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Object Tracking The Intelligent Way

01 May 2004




A British company has developed a tag reader system for complex
tracking and routing applications that is claimed to the first to offer
in-built intelligence. It not only tracks objects in real time but also
writes to the object being tracked, broadening its scope of operations

Small enough to fit into the palm of your hand and costing less than
£500, the new intelligent tag reader (ITR) system from British company,
Intelligent Distributed Control (IDC) offers more than conventional tag
readers, including integral PLC functionality and reduced field and
network wiring. ITR installations require neither a central PLC nor
separate multiplexers. The unit provides two isolated relay outputs,
three relay inputs and two communication ports. It is EMC and CE
compliant and is environmentally protected to IP54.

Compatible with most industry standard tag protocols, including I.Code,
Tagit, My-d and ISO15693, the ITR offers all the benefits of an
intelligent bar code reader, such as object and no-read detection, but
does not require line-of-sight. Significantly, the ITR can write to the
object being tracked. This feature is particularly useful for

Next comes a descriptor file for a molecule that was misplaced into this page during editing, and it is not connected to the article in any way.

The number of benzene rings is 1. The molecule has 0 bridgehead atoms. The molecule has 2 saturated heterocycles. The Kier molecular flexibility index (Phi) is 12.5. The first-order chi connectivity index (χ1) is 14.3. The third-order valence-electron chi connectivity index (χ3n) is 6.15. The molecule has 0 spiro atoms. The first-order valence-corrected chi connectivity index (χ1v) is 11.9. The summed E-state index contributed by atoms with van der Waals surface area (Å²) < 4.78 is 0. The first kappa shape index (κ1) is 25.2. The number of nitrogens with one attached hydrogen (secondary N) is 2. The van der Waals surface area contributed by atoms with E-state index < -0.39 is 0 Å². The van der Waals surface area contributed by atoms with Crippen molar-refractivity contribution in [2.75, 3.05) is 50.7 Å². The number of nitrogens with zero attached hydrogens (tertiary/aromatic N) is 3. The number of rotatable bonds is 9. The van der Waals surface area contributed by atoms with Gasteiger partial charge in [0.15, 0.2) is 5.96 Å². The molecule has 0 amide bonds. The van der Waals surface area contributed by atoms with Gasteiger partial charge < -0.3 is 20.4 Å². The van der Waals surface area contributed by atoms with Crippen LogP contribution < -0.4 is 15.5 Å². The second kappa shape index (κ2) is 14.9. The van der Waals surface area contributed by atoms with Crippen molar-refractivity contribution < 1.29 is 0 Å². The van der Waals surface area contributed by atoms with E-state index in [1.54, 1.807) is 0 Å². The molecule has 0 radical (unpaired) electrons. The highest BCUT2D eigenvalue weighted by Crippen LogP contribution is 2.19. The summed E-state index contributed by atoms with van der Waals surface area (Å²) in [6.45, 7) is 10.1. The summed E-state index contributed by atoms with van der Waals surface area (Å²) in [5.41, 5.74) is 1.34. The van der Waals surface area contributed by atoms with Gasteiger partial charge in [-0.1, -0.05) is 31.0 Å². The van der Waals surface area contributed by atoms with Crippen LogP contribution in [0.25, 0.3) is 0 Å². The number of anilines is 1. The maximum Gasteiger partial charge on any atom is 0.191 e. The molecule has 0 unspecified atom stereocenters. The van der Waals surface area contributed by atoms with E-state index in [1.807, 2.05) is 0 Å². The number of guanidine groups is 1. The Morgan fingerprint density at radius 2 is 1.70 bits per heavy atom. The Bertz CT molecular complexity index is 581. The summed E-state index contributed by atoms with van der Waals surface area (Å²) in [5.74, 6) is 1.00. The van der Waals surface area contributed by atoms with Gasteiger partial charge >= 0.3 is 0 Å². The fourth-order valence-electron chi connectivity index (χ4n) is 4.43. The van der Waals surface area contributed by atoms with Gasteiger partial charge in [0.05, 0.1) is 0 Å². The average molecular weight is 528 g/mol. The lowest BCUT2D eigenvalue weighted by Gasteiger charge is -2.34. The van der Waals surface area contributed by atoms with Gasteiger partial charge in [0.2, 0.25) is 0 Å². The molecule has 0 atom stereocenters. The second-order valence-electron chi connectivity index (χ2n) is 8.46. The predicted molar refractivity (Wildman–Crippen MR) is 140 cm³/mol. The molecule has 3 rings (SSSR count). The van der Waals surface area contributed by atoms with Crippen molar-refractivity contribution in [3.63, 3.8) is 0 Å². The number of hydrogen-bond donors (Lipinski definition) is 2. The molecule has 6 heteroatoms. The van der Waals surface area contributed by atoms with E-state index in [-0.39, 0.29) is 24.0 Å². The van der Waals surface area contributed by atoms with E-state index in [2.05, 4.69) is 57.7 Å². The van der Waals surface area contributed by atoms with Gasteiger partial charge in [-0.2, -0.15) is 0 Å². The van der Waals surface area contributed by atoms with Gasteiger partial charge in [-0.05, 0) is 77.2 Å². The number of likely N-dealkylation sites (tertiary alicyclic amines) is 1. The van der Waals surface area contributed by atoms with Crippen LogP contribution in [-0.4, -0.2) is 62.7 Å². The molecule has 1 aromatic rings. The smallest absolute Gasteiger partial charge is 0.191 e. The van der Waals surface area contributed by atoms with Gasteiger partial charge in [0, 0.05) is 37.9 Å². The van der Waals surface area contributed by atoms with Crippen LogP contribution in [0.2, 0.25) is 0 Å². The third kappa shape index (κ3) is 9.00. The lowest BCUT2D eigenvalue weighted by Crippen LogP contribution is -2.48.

intermediate storage applications in the chemical industry, for example,
where storage devices such as powder vats are moved from one process to
another via a holding area. These vats can now be tracked and details of
their contents and respective states read by the ITR system.

Importantly for users, the ITR does not require a broadcasting license,
nor is it limited in its programming flexibility. In addition to being
configurable in the high level C language, the system has the benefit of
an IEC 61131 compliant software package that can be used to configure the
communications ports and set up applications in simple ladder logic or
high level Java. Alternatively, users can choose from a range of
pre-configured application modules provided by IDC, or create their own
library of modules, integrating them back into the ladder environment.

The ITR is the latest peripheral device to be added to IDC's Simplicon
distributed control system, which was launched earlier this year to
tackle the problems - particularly those of cost and complexity -
associated with centrally controlled materials handling systems.

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